In 1917, a communist revolution in Russia deposed the emperor and soon after (in early 1918) Russia surrendered to Germany. Since 600,000 German soldiers were situated in Russia at the time, Germany was able to move them to the Western Front, making their group larger and stronger. It made sense that the German commanders wanted to attack right away – because the Allied forces were becoming a lot stronger as well – so they launched a major offensive towards their opponents in August of 1918. This is when the Hundred Days began.

 

Canada’s Hundred Days took place on August 8 and ended on November 11, 1918. These last hundred days of World War I were filled with grief, trauma, and violence, as well as victory and pride. Canadians engaged in a series of battles and pushed the German Army from Amiens, France to Mons, and their efforts soon payed off. The Germans surrendered, and agreed to an armistice (more commonly known as a truce), resulting in an end to the war.

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“The Return to Mons” by Inglis Harry Jodrel Sheldon-Williams

Although it’s impossible to know for sure how this event was viewed by Canadians in the past, it can be inferred that they were all incredibly relieved that the fighting had ended. World War I was the bloodiest, most consequential conflict that anyone had ever witnessed or heard of at the time, especially since so many people were involved in it. The lives of thousands of loved ones were taken, and although there were many who suffered a lifetime of heartbreak, everyone was beyond grateful for the break from fighting. To bring up the positive aspects however, there were soldiers who got to return to their homes, and reconciliation created feelings of pure joy, even for those who didn’t directly take part in it.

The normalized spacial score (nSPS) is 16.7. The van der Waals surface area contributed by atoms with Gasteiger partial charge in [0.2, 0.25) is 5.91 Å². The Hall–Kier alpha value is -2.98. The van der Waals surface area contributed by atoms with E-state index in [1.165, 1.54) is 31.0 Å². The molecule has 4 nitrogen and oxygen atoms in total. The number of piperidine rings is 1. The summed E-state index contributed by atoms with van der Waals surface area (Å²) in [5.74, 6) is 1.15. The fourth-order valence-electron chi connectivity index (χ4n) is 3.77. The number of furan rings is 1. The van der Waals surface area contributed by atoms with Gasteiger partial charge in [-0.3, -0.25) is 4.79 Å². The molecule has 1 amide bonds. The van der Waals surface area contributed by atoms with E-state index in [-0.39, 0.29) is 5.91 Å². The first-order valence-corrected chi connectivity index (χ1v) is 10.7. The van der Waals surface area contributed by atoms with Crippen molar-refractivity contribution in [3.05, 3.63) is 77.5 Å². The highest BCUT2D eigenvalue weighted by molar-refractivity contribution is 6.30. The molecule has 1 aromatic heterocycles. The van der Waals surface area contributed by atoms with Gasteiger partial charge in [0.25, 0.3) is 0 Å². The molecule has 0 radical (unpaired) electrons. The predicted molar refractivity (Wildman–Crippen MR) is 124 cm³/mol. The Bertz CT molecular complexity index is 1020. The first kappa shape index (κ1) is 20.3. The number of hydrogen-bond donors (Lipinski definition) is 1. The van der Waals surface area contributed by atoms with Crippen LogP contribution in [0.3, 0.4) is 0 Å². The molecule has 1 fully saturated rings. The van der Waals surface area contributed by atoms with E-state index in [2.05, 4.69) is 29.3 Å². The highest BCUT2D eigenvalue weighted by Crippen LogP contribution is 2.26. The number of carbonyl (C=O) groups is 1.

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Busy scene at an advanced dressing station during attack on Cambrai. October, 1918.

Additionally, Canadians felt proud of their contributions during these hundred days. They played a big role in pushing the Germans to surrender, and all surviving soldiers – as well as the Canadians who didn’t serve – felt a strong sense of accomplishment. This was one of the proudest days in Canada, and it lead to an increase in autonomy, as will be explained in further detail below.

 

This war was intense on all sides, and there were over 66,000 lives taken, as well as 172,000 severely wounded. All who served left with not only physical scars, but mental scars as well. It was these sacrifices, and the fact that Canada was such a crucial part of ending the war, that lead to Canada’s separate signature on the Peace Treaty, a document of peace between Germany and the Allied Powers that officially ended World War I. As of that moment, Canada was “no longer viewed as just a colony of England, [they] had truly achieved nation status ” (Government of Canada). This event impacted mostly Canada’s social autonomy, but other aspects such as economics and politics as well. They were taken more seriously by other countries after this, and gained a new sense of maturity that wasn’t necessarily there before. Without World War I and the opportunity to sign the Treaty of Versailles, Canada would be a step back in achieving true autonomy as a nation.